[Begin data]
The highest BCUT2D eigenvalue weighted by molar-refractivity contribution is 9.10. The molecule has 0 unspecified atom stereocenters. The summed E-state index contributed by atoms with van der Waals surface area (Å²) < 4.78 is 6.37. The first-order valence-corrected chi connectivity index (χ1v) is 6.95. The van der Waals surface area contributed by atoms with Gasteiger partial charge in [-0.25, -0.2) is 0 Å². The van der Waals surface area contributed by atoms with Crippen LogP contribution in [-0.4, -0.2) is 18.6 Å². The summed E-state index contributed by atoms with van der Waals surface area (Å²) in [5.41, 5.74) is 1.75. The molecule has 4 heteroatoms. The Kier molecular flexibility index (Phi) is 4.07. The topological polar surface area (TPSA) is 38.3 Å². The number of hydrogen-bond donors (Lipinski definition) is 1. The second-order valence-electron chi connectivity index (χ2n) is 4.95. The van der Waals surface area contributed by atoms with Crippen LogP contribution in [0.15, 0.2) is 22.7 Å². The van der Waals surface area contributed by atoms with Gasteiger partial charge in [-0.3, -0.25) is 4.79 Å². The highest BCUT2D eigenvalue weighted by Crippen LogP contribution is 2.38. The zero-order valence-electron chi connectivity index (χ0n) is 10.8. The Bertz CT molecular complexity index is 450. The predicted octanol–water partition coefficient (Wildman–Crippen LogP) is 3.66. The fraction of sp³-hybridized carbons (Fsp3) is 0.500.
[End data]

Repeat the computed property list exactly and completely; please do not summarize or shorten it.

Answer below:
The highest BCUT2D eigenvalue weighted by molar-refractivity contribution is 9.10. The molecule has 0 unspecified atom stereocenters. The summed E-state index contributed by atoms with van der Waals surface area (Å²) < 4.78 is 6.37. The first-order valence-corrected chi connectivity index (χ1v) is 6.95. The van der Waals surface area contributed by atoms with Gasteiger partial charge in [-0.25, -0.2) is 0 Å². The van der Waals surface area contributed by atoms with Crippen LogP contribution in [-0.4, -0.2) is 18.6 Å². The summed E-state index contributed by atoms with van der Waals surface area (Å²) in [5.41, 5.74) is 1.75. The molecule has 4 heteroatoms. The Kier molecular flexibility index (Phi) is 4.07. The topological polar surface area (TPSA) is 38.3 Å². The number of hydrogen-bond donors (Lipinski definition) is 1. The second-order valence-electron chi connectivity index (χ2n) is 4.95. The van der Waals surface area contributed by atoms with Crippen LogP contribution in [0.15, 0.2) is 22.7 Å². The van der Waals surface area contributed by atoms with Gasteiger partial charge in [-0.3, -0.25) is 4.79 Å². The highest BCUT2D eigenvalue weighted by Crippen LogP contribution is 2.38. The zero-order valence-electron chi connectivity index (χ0n) is 10.8. The Bertz CT molecular complexity index is 450. The predicted octanol–water partition coefficient (Wildman–Crippen LogP) is 3.66. The fraction of sp³-hybridized carbons (Fsp3) is 0.500.